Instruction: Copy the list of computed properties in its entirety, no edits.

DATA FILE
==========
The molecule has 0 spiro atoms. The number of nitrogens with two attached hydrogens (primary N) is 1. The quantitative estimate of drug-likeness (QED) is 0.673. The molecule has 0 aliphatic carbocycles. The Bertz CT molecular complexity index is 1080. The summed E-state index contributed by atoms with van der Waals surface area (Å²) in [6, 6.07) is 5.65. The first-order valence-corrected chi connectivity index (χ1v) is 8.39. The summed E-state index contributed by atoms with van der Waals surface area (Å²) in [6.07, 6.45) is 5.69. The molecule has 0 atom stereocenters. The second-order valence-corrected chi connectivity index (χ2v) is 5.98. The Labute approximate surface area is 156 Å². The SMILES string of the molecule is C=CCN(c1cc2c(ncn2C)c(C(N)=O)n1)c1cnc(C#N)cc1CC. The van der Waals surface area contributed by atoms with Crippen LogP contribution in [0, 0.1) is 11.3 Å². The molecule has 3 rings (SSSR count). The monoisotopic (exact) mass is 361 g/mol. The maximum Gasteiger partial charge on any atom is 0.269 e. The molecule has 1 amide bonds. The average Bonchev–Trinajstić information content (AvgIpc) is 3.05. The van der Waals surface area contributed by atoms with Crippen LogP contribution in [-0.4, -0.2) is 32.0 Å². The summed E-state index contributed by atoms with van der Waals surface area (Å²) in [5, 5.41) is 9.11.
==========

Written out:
The molecule has 0 spiro atoms. The number of nitrogens with two attached hydrogens (primary N) is 1. The quantitative estimate of drug-likeness (QED) is 0.673. The molecule has 0 aliphatic carbocycles. The Bertz CT molecular complexity index is 1080. The summed E-state index contributed by atoms with van der Waals surface area (Å²) in [6, 6.07) is 5.65. The first-order valence-corrected chi connectivity index (χ1v) is 8.39. The summed E-state index contributed by atoms with van der Waals surface area (Å²) in [6.07, 6.45) is 5.69. The molecule has 0 atom stereocenters. The second-order valence-corrected chi connectivity index (χ2v) is 5.98. The Labute approximate surface area is 156 Å². The SMILES string of the molecule is C=CCN(c1cc2c(ncn2C)c(C(N)=O)n1)c1cnc(C#N)cc1CC. The van der Waals surface area contributed by atoms with Crippen LogP contribution in [0, 0.1) is 11.3 Å². The molecule has 3 rings (SSSR count). The monoisotopic (exact) mass is 361 g/mol. The maximum Gasteiger partial charge on any atom is 0.269 e. The molecule has 1 amide bonds. The average Bonchev–Trinajstić information content (AvgIpc) is 3.05. The van der Waals surface area contributed by atoms with Crippen LogP contribution in [-0.4, -0.2) is 32.0 Å². The summed E-state index contributed by atoms with van der Waals surface area (Å²) in [5, 5.41) is 9.11.